July 23 – Ava
Today we went to the American embassy in berlin. this was the second American office we had been to on this trip. the embassy is right on the plaza of the Brandenburg gate. this historic area was filled with other embassies and international organizations. In the embassy we met with an economic and political representative. He spoke about how he interacts with other governments, specifically in the face of Brexit and the economic ramifications of it. We got the chance to learn more about how the American government has a role within Germany and the EU as a whole. I thought it was really interesting how all of those working in the embassies and consulates are a part of the foreign service and have the opportunity to travel all over the world.
July 24 – Niko
To start the day, we attended a workshop led by Polis180, a political think tank group. In the workshop, we were split into 4 groups, each assigned different issues the EU was facing. Then we were directed to provide our own solutions/opinions on our group’s issue, and discuss it with our group mates. Once we did this, then we shared our ideas with everyone. My group got the “European Unemployment Fund” topic. It was the proposal of a EU-wide fund for the unemployed of the EU. Each member state would pay into a fund each year, and when there was a recession, this fund would help those who lost their jobs recover quicker. While this makes the EU more prepared for a recession, it also means countries will lose money and sovereignty, which some political parties are not in favor of. Overall this activity was very engaging and was a way to get us thinking about politics regarding the EU.
July 24 – Zach
In the second half of today we rounded out our rush around the oven that is Berlin by going to Freideichshain to check out the graffiti scene, legal and otherwise, that defines both the borough and Berlin’s vibrant, working-class youth rebel/ punk/ anti-establishment culture. We braved the increasing heat to check out city-sponsored murals, illegal graffiti murals that mock advertising graffiti artists, and other illegal murals made to show off. We also saw many smaller pieces, a large amount of which were politically or socially oriented, calling for change or critiquing the state of affairs in one way or another. Persisting through the nearly hot weather, we went down to an old industrial yardarm checked out how much paint gets stacked upon as graffiti is made on top of other graffiti over years.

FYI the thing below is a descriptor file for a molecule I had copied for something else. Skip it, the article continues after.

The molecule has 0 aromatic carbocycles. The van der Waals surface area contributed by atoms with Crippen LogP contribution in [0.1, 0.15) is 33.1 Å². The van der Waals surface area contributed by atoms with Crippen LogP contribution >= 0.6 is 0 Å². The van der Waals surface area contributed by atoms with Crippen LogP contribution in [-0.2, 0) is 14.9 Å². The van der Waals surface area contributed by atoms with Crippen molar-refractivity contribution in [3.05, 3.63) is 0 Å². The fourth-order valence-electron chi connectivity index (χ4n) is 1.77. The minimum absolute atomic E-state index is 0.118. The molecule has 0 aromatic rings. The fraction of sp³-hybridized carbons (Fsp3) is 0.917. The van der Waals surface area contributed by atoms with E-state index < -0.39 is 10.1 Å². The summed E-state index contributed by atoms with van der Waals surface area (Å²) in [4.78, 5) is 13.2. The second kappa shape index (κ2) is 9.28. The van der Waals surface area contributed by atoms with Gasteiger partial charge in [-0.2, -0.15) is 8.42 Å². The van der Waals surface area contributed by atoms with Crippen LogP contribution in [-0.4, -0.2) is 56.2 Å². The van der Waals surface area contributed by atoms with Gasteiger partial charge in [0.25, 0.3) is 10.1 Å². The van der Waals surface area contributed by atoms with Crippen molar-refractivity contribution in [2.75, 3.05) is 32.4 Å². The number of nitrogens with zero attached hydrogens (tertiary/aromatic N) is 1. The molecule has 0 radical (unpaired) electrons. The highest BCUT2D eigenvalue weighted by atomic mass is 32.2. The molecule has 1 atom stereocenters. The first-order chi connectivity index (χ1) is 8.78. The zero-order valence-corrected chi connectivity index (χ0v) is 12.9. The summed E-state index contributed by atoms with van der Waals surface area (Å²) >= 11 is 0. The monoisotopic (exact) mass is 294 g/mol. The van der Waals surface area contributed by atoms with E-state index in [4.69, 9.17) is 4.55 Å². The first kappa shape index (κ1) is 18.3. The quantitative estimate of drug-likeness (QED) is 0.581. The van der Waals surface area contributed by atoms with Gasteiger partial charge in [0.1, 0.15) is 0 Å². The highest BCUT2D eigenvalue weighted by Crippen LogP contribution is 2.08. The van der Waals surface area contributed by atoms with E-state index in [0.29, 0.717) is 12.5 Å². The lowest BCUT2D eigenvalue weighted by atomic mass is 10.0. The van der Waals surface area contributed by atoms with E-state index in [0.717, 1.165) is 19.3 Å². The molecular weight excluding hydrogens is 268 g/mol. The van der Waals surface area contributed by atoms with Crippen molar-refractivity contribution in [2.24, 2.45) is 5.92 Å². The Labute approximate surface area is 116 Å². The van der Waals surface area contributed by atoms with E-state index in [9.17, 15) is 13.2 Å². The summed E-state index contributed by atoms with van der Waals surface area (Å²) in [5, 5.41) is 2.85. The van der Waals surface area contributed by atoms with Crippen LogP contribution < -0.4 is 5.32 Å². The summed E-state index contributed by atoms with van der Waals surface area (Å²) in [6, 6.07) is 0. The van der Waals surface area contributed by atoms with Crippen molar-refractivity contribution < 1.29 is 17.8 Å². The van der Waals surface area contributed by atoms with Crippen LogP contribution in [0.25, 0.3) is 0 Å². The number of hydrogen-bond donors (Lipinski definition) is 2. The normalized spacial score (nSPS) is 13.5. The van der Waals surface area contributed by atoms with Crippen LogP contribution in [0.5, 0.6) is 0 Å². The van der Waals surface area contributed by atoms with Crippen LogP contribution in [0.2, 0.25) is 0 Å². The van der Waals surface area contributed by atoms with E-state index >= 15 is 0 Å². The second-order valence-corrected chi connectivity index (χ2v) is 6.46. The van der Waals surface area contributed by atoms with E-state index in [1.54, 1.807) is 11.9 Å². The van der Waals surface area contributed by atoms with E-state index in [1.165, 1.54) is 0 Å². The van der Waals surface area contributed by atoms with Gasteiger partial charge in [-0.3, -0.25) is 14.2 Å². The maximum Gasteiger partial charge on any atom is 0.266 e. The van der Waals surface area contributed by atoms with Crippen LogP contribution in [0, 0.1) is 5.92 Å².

Following that, we went across town and entered an old warehouse that has since been converted into a temple of spray paint. At said graffiti workshop, we stenciled and sprayed and sprayed some more until we all made our own masterpieces of controlled graffiti. Though this workshop/ tour/ glimpse into the seedy and awesome underground of Berlin youth culture wasn’t at first sight connected with what we did yesterday or earlier, I believe that by giving us a view of the youth culture and the tangible products it generates we can better understand Europe, by better understanding the Europeans who are involved in this scene, as they are often, if not always the leaders on significant political and social movements that impact their city, country, and continent, leading to changes or developments that affect the European Union as a whole. As an aside, this workshop was hella sick and so much fun for all of us, which was the most important part.
July 25 – Chiarra
Today we started off the day by going to the European parliament information office and learning about Brexit from the Scottish perspective. This was very interesting because we all realized how Brexit will affect the smaller countries within the EU. We didn’t realize how much of an economic impact it could have. We then moved on to the Irish Embassy and talked about how Brexit would affect Ireland. What we learned overall was that Brexit would have major social and economic repercussions.
July 26 – Ananya
As the days get closer to July 29th, each day gets sadder and more meaningful. Today was spent at the University learning alongside university students about the EU, brexit, and the Balkan states. The professor teaching was a very interesting man, who was very passionate about teaching us. Similarly to our Germany group, the university students came from all over the US and elsewhere, so it was very interesting to talk to them. During our time at the university, we broke into discussion groups. It was really fun talking to the different university students, because many of the questions provoked heated debates. We talked a lot of identity, and the difference between ethnicity, race and nationality. Overall, it was a lot of fun and an amazing learning experience! After that we went to dinner at an Indian restaurant, which was a nice change in food because it finally brought spice to the meal. Like usual, a group of us went out to get gelato at around 11pm, and we hung out together for the last few times.
July 27 – Kagan
We woke up early today to visit the Sachsenhausen concentration camp in Oranienburg. This was a powerful experience for the group as a whole and I think we learned a lot about how prisoners in the camp were treated and how horrible life was for them. After our time there we visited the Bundestag, the seat of the German parliament. We got to tour the building and got to see inside its deeply rooted historical past. It was interesting to see the building’s unique architecture and learn more about its political importance.